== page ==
Storms move out to sea after pounding Northeast, South

PORTLAND, Maine The remnants of a violent storm that claimed 13 lives in Oklahoma and sent punishing winds and torrential downpours to northern New England and a tornado to South Carolina moved out to sea with a whimper Monday.

The National Weather Service said Sunday's storms sheared off trees and utility poles in parts of northern New England, dropped ping pong ball-sized hail in New York state and caused a tornado to touch down in South Carolina.

On Monday morning, the storm was blowing out to sea with only isolated thunderstorms and localized heavy rain in some areas as a cold front began moving in and clearing the region.

"There will be some thunderstorm activity, but the risk of severe weather has pretty much disappeared on the East Coast," said Bruce Terry, a meteorologist with the National Weather Service's weather prediction center in College Park, Md.

At the peak of the storm, more than 40,000 homes and businesses were without power in Vermont, New Hampshire and Maine. That number had fallen to about 12,000 on Monday morning, with utilities hopeful to have most power restored by the end of the day.

In all, there were more than 100 reports of severe weather across the region on Sunday, mostly in a swath from central New York to Maine.

In northwestern South Carolina, a tornado knocked a home off its foundation and blew part of the roof off, said Taylor Jones, director of emergency management for Anderson County. Some trees were blown down and there was heavy rain but no widespread damage.

Although there were plenty of reports of severe weather, there weren't widespread reports of extreme weather, with winds in excess of 75 mph and hail measuring 2 inches in diameter, said John Koch, a meteorologist with the National Weather Service East region headquarters in Bohemia, N.Y.

"Still, we're fortunate nobody was injured or hurt," he said.

On Sunday night, the stormy weather in the New York City region shortened the Boston Red Sox-New York Yankees game to 5 1/2 innings and produced backups at major airports. But by early Monday, delays were down to 15 minutes or less at airports on the East Coast.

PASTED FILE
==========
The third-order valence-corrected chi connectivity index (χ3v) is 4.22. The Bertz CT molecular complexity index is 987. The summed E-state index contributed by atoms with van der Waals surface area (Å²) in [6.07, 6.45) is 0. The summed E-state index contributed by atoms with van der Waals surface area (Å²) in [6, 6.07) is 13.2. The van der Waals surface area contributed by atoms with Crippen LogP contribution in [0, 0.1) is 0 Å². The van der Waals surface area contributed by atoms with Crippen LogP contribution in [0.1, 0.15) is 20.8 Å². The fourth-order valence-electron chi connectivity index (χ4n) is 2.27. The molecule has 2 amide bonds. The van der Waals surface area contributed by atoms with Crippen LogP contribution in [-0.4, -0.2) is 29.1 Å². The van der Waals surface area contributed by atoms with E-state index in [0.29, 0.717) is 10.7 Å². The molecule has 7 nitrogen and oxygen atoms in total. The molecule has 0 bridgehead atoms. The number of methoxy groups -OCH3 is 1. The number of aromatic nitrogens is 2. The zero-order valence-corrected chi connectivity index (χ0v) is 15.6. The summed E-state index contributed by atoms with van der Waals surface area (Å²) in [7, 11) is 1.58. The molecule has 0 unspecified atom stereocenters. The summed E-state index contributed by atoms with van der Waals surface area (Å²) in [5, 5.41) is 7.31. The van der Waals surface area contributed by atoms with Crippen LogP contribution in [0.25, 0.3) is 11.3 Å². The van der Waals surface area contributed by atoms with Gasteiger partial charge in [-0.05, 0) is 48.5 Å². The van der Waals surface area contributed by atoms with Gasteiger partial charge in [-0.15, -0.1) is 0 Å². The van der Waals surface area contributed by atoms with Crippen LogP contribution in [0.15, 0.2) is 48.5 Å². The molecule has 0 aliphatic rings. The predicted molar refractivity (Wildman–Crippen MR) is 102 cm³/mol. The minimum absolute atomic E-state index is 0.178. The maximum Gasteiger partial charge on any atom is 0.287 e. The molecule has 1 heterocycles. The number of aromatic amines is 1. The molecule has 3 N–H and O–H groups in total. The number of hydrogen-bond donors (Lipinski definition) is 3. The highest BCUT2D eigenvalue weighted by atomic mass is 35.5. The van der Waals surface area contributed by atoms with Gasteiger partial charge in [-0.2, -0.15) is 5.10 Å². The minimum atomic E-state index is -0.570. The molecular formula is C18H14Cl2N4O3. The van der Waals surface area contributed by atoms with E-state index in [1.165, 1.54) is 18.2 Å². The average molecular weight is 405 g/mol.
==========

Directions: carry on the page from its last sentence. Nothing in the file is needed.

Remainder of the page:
Patrick Herb, 34, was traveling from Washington Dulles International Airport with his 1- and 3-year-olds to his home in Wisconsin, and had his departure time for a connecting flight in Detroit moved back three times. He described the mood at Dulles as "frustration and fatigue."

In other parts of the South, thunderstorms, high winds and hail rolled through as part of a slow-moving cold front.

In Texas, the Coast Guard said its crews saved or helped rescue 17 people caught in storms along the Gulf Coast. Lt. Matthew J. Walter of Coast Guard Sector Houston/Galveston cited "the devastating effects of strong winds and heavy rains" as the reason for three separate boats capsizing.

Meanwhile, residents in Oklahoma cleaned up after the storms there killed 13 people, including three veteran storm chasers. Tim Samaras; his son, Paul Samaras; and Carl Young were killed Friday. The Storm Prediction Center in Norman, Okla., said the men were involved in tornado research.

KWTV meteorologist and storm chaser David Payne was out following the same tornado Friday from the opposite side.

"That tornado made a swing to north," Payne said. "When that happens sometimes, it can strengthen, it can become a bigger, more violent, much more violent tornado. You don't have time, if roads are jammed up.

Authorities said five children and two adults remained missing and aren't expected to be found alive.

Oklahoma Gov. Mary Fallin toured damage in El Reno, about 30 miles from Oklahoma City. She said the death toll could rise as emergency workers continue searching flooded areas for missing residents.

The state Medical Examiner's Office spokeswoman Amy Elliott said the death toll had risen to 13 from Friday's EF3 tornado, which charged down a clogged Interstate 40 in the western suburbs. Among the dead were two children — an infant sucked out of the car with its mother and a 4-year-old boy who along with his family had sought shelter in a drainage ditch.

In Missouri, areas west of St. Louis received significant damage from an EF3 tornado Friday that packed estimated winds of 150 mph. In St. Charles County, at least 71 homes were heavily damaged and 100 had slight to moderate damage, county spokeswoman Colene McEntee said.

Northeast of St. Louis, the town of Roxana, Ill., also saw damage from an EF3 tornado. Weather service meteorologist Jayson Gosselin said it wasn't clear whether the damage in Missouri and Illinois came from the same twister or separate ones.

Five tornadoes struck the Oklahoma City metro area on Friday, the weather service said. Fallin said Sunday that 115 people were injured.

The storms formed out on the prairie west of Oklahoma City, giving residents plenty of advance notice. When told to seek shelter, many ventured out and snarled traffic across the metro area — perhaps remembering when a tornado hit Moore on May 20 and killed 24 people.

Oklahoma Highway Patrol Trooper Betsy Randolph said roadways quickly became congested with the convergence of rush-hour traffic and fleeing residents.

"They had no place to go, and that's always a bad thing. They were essentially targets just waiting for a tornado to touch down," Randolph said. "I'm not sure why people do that sort of stuff, but it is very dangerous."

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